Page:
Tag Archives: heterosexism

The Good Men Project

The Good Men Project – a website about men that’s not sexist and heterosexist, for single men and fathers.  Check it out.  Here’s their about:

First, we’re try­ing to make the world a bet­ter place. Seri­ously. In that pur­suit, we give 25 per­cent of our prof­its to orga­ni­za­tions that help at-risk boys.

Sec­ond, we’re try­ing to rede­fine what a men’s mag­a­zine can be. Sure, we write about sports. Yes, we write about sex (although we do it with­out sell­ing sex). But unlike so many other men’s mag­a­zines, we don’t patron­ize or car­i­ca­tur­ize our audi­ence. We try to bring out the best in men, and we do that by pro­duc­ing con­tent that chal­lenges men to think deeply—and to talk about the things they don’t usu­ally talk about.

With a name like the Good Men Project, some folks assume that we’re going to tell men how to be good. This assump­tion has led at least one media critic to sug­gest that we might be a “con­ser­v­a­tive culty thing.” Oth­ers have called us “fem­i­nists” because, we sus­pect, we cel­e­brate, pub­lish, and appear to be very pop­u­lar with women. (Ms. Mag­a­zine said we are “what enlight­ened mas­culin­ity might look like in the 20th century.”)

We sup­pose we are a dif­fi­cult mag­a­zine to cat­e­go­rize, and that’s exactly how we like it. We’re not inter­ested in telling men how they should go about liv­ing their lives, nor are we intent on pro­mot­ing a cer­tain “image” of mas­culin­ity. We’re inter­ested instead in cre­at­ing a com­mu­nity where men (and the women who love us) can talk openly and hon­estly about their lives.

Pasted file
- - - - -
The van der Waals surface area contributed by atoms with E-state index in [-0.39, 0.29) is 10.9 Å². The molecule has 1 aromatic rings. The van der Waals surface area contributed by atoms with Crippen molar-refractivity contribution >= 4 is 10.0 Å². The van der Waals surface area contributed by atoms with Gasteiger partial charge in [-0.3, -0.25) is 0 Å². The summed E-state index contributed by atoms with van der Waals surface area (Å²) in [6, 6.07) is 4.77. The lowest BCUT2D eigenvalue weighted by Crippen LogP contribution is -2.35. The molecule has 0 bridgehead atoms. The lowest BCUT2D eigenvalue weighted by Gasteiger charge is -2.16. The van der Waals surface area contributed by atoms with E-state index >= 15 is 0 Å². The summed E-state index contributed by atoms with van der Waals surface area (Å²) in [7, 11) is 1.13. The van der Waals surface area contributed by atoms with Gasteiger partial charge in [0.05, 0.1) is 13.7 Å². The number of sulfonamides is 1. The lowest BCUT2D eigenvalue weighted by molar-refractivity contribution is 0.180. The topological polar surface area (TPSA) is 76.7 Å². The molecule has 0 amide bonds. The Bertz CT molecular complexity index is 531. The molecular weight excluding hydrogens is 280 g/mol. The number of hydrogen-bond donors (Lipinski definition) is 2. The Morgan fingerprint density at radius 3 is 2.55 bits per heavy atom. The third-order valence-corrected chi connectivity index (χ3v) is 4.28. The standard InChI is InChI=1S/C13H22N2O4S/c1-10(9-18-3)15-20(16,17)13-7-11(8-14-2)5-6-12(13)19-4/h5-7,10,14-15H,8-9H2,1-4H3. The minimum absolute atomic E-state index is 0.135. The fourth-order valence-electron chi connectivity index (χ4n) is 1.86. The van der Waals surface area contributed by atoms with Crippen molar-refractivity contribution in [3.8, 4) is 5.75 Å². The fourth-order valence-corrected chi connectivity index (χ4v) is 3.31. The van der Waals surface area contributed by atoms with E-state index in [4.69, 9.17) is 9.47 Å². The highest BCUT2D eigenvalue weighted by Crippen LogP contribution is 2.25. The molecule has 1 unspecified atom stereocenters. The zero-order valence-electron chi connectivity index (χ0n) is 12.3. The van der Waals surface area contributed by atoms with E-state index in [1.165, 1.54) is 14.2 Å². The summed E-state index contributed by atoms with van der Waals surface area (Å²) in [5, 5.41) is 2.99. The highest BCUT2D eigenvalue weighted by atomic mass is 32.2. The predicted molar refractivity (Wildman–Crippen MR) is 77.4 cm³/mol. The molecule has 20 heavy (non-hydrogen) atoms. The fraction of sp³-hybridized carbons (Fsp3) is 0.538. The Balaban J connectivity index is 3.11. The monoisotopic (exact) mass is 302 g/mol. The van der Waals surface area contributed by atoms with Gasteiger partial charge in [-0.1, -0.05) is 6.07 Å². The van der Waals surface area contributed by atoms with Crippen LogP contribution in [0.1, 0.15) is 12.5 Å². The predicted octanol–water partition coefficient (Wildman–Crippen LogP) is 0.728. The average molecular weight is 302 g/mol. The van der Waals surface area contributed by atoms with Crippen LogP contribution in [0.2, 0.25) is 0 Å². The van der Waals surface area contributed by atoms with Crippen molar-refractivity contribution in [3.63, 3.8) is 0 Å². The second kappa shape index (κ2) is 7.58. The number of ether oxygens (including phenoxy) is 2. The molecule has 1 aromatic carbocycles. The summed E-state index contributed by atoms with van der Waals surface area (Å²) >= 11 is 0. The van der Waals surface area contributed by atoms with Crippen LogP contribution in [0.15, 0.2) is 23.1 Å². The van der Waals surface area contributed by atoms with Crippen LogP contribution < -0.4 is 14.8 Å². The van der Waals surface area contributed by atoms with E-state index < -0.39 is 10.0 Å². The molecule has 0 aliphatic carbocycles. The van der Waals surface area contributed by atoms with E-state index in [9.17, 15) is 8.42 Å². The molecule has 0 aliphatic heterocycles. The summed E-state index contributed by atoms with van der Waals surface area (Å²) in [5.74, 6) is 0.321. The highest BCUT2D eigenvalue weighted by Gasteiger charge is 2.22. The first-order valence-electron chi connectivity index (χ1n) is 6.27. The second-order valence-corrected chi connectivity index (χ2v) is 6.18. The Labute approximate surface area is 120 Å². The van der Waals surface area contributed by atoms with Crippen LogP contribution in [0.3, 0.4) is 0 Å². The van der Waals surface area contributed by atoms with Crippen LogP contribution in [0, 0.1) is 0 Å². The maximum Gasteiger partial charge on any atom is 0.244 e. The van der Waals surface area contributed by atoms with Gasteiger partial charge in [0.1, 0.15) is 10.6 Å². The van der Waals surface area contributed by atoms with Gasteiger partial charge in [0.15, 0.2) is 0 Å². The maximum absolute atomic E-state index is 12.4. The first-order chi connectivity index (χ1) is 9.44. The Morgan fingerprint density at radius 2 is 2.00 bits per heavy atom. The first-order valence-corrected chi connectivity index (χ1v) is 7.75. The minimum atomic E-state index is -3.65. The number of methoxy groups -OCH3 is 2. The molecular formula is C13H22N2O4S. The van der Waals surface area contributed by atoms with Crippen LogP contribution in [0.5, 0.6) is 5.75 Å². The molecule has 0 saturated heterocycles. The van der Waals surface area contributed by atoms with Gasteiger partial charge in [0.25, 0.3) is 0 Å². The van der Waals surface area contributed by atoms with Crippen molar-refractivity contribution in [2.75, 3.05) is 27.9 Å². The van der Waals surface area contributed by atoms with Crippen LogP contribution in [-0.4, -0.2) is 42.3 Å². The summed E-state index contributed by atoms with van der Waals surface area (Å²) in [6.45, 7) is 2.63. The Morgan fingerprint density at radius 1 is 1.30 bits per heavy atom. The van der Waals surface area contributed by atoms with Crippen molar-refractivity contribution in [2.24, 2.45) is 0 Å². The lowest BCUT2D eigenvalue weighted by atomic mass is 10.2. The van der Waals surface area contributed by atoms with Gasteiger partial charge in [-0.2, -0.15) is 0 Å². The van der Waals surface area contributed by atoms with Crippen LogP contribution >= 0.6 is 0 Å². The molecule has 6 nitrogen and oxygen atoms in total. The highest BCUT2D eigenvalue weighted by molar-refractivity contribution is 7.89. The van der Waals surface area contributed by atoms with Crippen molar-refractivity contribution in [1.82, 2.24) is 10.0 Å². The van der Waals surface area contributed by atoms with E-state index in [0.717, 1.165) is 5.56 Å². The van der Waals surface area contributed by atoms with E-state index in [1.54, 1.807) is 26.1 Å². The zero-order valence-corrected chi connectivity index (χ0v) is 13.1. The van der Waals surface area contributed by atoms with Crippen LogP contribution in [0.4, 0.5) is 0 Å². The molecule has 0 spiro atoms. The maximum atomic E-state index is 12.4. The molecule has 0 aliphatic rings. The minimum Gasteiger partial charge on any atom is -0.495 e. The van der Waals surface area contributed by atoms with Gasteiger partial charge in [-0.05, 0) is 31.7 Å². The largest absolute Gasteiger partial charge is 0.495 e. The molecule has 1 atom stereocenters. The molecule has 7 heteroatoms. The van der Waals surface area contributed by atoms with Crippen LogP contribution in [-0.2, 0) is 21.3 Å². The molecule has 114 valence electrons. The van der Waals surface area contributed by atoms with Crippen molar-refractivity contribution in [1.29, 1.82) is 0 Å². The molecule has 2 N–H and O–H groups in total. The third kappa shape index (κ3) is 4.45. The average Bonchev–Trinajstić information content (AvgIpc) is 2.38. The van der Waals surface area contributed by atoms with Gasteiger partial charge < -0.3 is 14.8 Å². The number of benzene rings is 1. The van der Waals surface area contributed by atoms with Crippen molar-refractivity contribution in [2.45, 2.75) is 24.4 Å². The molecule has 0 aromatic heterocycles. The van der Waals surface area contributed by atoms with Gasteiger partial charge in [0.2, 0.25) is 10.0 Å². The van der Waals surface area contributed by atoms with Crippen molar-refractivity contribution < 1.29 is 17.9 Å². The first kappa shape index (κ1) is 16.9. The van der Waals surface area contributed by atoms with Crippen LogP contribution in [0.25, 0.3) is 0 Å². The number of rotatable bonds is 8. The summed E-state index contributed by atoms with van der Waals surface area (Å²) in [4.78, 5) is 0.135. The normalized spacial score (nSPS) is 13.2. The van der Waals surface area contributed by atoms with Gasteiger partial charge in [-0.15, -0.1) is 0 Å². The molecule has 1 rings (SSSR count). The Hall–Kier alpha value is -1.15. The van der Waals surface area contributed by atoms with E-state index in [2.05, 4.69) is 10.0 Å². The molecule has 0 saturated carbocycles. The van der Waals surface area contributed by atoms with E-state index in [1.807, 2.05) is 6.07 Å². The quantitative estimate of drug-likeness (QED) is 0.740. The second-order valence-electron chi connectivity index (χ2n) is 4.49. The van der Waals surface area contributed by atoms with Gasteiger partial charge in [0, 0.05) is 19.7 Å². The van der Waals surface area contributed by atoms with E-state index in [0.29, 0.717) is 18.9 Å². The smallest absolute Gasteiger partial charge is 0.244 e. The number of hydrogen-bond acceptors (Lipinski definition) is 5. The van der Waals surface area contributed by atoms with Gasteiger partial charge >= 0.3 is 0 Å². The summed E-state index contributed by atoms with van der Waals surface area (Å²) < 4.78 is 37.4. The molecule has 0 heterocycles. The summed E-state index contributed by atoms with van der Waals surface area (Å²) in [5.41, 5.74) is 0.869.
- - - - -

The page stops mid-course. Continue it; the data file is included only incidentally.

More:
And here’s one of the many great articles from the website about Peggy Orenstein’s new book, Cinderella Ate My Daughter:

Men and the Sexualization of Young Girls by Hugo Schwyzer

Encour­ag­ing princess culture—however innocently—contributes to the sex­u­al­iza­tion of girls. Men can be part of the solu­tion to the ‘princess prob­lem.’

This may sur­prise the read­ers of the Good Men Project Mag­a­zine, but we’re part of a prob­lem: the princess problem.

More and more experts rec­og­nize that “princess cul­ture” does great harm to girls. I don’t know how many GMPM read­ers also read Red­book, but it’s worth check­ing out this story: “Lit­tle Girls Gone Wild: Why Daugh­ters Are Act­ing Too Sexy, Too Soon.” In it, Peggy Oren­stein (the author of the new and impor­tant Cin­derella Ate My Daugh­ter: Dis­patches From the Front Lines of the New Girlie-Girl Cul­ture), makes the case that a lot of the pre­ma­turely sexy behav­ior and dress we’ve all noticed is actu­ally rooted in some­thing we think is very inno­cent: the world of princesses.